Severe acute respiratory syndrome coronavirus-2 (SARS-CoV-2), the etiological agent of coronavirus disease 2019 (COVID-19), is transmitted person-to-person via respiratory droplets and, likely, via smaller droplet nuclei light enough to remain suspended in the air for hours and contaminate surfaces particularly in indoor conditions. Thus, effective measures are needed to prevent SARS-CoV-2 transmission in indoor environments. In this regard, we have investigated whether a system based on a filter combining Tungsten Trioxide-Based (WO3) photocatalysis and an antiviral fabric treated-copper nanocluster could inactivate SARS-CoV-2. To this purpose, an infectious SARS-CoV-2 suspension was introduced in the upper opening of a closed cylinder containing a WO3 filter and a light-based system that activates WO3 and the antiviral fabric. From the bottom exit, aliquots of fluid were collected every 10 min (up to 60 min) and tested for their infectivity by means of a viral plaque assay in Vero cells whereas, in parallel, the viral RNA content was measured by quantitative PCR (qPCR). As we have previously shown for SARS-CoV, a 1:1,000 ratio of plaque forming units (PFU) vs. viral RNA copies was observed also for SARS-CoV-2. After 10 min, the infectious viral content was already decreased by 98.2% reaching 100% inactivation after 30 min whereas the SARS-CoV-2 RNA load was decreased of 1.5 log10 after 30 min. Thus, in spite of only a partial decrease of viral RNA, SARS-CoV-2 infectivity was completely abolished by the WO3 photocatalysis system by 30 min. These results support the hypothesis that this system could be exploited to achieve SARS-CoV-2 inactivation in indoor environments.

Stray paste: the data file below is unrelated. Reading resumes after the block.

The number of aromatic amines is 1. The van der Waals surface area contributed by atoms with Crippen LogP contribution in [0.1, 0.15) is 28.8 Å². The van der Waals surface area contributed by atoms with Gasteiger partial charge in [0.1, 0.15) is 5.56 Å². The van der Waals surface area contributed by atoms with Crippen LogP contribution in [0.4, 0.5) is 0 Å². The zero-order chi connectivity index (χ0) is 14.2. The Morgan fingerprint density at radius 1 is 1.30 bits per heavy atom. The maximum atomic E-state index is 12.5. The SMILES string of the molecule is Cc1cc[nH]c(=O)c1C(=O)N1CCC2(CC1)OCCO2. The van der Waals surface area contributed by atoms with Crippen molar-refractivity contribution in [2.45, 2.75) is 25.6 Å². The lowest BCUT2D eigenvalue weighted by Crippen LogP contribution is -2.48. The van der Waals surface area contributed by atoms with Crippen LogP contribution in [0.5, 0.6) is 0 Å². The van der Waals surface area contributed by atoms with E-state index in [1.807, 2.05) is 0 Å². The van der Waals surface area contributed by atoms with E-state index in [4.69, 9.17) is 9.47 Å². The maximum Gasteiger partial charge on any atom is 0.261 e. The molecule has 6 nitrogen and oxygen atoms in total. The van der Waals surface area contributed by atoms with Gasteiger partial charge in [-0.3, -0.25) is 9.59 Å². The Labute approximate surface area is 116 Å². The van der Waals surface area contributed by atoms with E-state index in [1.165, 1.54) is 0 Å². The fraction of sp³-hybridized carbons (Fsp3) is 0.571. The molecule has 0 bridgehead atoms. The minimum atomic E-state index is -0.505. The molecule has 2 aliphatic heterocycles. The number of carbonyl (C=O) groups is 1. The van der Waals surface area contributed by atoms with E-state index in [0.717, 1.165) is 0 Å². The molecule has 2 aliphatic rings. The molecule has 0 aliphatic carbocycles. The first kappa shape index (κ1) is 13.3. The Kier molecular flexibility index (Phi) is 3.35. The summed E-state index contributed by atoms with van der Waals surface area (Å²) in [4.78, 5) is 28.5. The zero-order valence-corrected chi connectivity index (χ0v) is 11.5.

Competing Interest Statement
The authors have declared no competing interest.